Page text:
VPP board member Les Silverman told us his story of the history of VPP and his work with the organization in its early years as a consultant with McKinsey & Company, VPP’s unique approach to philanthropy and what nonprofits need to be successful today.
How does your own story connect with Venture Philanthropy Partners’ mission?
I’ve lived in the District since I graduated from college in the late ‘60s. After working for several nonprofit research organizations, I went into the government in the energy world for three years at the tail end of the Carter administration. I joined McKinsey & Company in 1982.
I feel committed to this region. While it has made tremendous strides in many respects, there’s too large a core of young people in DC and in the region who don’t have the same advantages that many of us did growing up. As a citizen of the District, it has been rewarding for me to be part of an organization that is making such a difference in the lives of young people.
How did your experience working with private sector clients at McKinsey translate to helping nonprofits?
Most nonprofits are passionate about their mission, but rarely about the management of their own organizations. Even though my day job was focused on management of big energy companies, a lot of that management know-how could be focused on nonprofits as well.
What brought you to the VPP family?
I’ve been around VPP almost from the beginning.
It has been a tradition within McKinsey to serve our communities. Every office at McKinsey served local nonprofits but we hadn’t been serving the sector in a focused, deliberate way, as we did with sectors like energy, financial services and others. So, we fixed that. We launched the Nonprofit Practice in 2000 (now the Social Sector Office). Coincidentally, another organization was starting up at around that time in this area – what came to be called Venture Philanthropy Partners. Connected through mutual friends, I had a very significant breakfast with co-founder Mario Morino and discussed his vision for VPP. I didn’t just ask him about capital, because I knew he was already moving forward in that area. Instead, I asked, “How are you going to provide help with strategic management?” That conversation led to the relationship between McKinsey and VPP.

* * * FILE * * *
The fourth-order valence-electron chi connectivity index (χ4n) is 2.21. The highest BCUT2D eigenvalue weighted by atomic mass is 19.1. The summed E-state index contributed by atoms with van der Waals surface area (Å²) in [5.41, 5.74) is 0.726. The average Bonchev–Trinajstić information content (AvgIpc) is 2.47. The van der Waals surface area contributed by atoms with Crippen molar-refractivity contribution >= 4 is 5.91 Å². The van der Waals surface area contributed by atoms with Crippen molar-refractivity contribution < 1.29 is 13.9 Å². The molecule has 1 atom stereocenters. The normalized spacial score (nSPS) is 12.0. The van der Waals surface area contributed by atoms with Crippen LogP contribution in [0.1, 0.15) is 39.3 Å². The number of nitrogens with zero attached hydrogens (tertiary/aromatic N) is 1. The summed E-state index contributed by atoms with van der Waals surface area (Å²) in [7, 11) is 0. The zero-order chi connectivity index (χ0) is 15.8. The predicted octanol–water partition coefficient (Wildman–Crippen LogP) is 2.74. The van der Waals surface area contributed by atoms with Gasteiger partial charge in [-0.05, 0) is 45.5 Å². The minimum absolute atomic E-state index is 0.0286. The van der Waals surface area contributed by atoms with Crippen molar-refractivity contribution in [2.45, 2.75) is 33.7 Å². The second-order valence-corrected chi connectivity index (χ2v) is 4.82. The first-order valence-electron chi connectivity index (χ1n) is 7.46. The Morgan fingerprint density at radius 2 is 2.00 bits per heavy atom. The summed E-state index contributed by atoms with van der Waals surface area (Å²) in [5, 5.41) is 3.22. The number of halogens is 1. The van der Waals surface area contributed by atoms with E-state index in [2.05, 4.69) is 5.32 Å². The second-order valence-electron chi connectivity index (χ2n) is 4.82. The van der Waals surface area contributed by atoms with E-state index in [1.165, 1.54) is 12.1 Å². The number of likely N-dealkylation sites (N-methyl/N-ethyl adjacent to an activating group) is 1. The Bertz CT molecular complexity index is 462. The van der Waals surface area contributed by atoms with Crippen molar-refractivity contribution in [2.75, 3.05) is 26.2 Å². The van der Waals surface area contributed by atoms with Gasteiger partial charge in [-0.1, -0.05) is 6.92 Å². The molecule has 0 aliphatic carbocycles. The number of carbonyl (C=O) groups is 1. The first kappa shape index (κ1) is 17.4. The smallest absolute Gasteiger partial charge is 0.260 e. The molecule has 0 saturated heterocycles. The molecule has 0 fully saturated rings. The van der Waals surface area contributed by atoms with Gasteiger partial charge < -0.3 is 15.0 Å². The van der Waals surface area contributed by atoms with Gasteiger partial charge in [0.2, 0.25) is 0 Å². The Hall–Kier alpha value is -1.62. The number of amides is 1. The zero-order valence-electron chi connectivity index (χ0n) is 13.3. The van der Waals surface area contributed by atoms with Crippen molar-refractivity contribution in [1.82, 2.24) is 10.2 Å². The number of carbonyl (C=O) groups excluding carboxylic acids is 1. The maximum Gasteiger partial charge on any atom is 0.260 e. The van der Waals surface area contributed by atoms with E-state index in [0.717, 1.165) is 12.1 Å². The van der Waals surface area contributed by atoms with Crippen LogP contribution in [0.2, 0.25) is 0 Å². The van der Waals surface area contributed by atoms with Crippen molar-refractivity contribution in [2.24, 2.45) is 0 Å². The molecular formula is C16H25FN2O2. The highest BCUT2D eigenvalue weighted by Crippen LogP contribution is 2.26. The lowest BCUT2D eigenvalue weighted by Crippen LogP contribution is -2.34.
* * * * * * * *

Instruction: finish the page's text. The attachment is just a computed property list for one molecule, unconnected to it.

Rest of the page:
My colleague Lynn Taliento and I worked with Mario and his early staff to develop some of the procedures that VPP used. We worked on the strategic plan for VPP’s first investment (Heads Up) and for several other investments in that first portfolio. I feel that McKinsey – and I personally – had a terrific opportunity working with VPP in those days. I am very proud of the relationship that developed.
How did that fateful breakfast turn into a long-standing relationship between McKinsey and VPP?
What was so important to me was the fact that VPP was always about more than the money. Providing funding got us in the door with nonprofits, but what was unique was what happened once that door was open: VPP working closely with these organizations to improve their capacity. That happened along multiple dimensions, from being clear about their vision and goals; being thoughtful about how they were going to achieve those goals; looking for the right organizational structure and support from the board and other donors and supporters. Those were things that we at McKinsey knew something about and could bring to the nonprofit partners.
I retired from McKinsey in 2006 but I knew that I wanted to remain engaged with VPP and, after discussions with Mario and the Board, I was invited to join the Board. A few years later, I became Chair of the Investment Committee.
Over time, what you have you seen as remaining a steady part of VPP’s core and what’s changed or evolved?
What’s remained the same is the mission: The focus on young people in Greater Washington.
What’s changed over two decades is the way we’re trying to improve the lives of young people. In the first decade, the focus was on improving the capacity and resources of high-performing nonprofit organizations. We were helping kids by helping organizations that serve them. Through those organizations becoming more effective, the lives of young people were improved.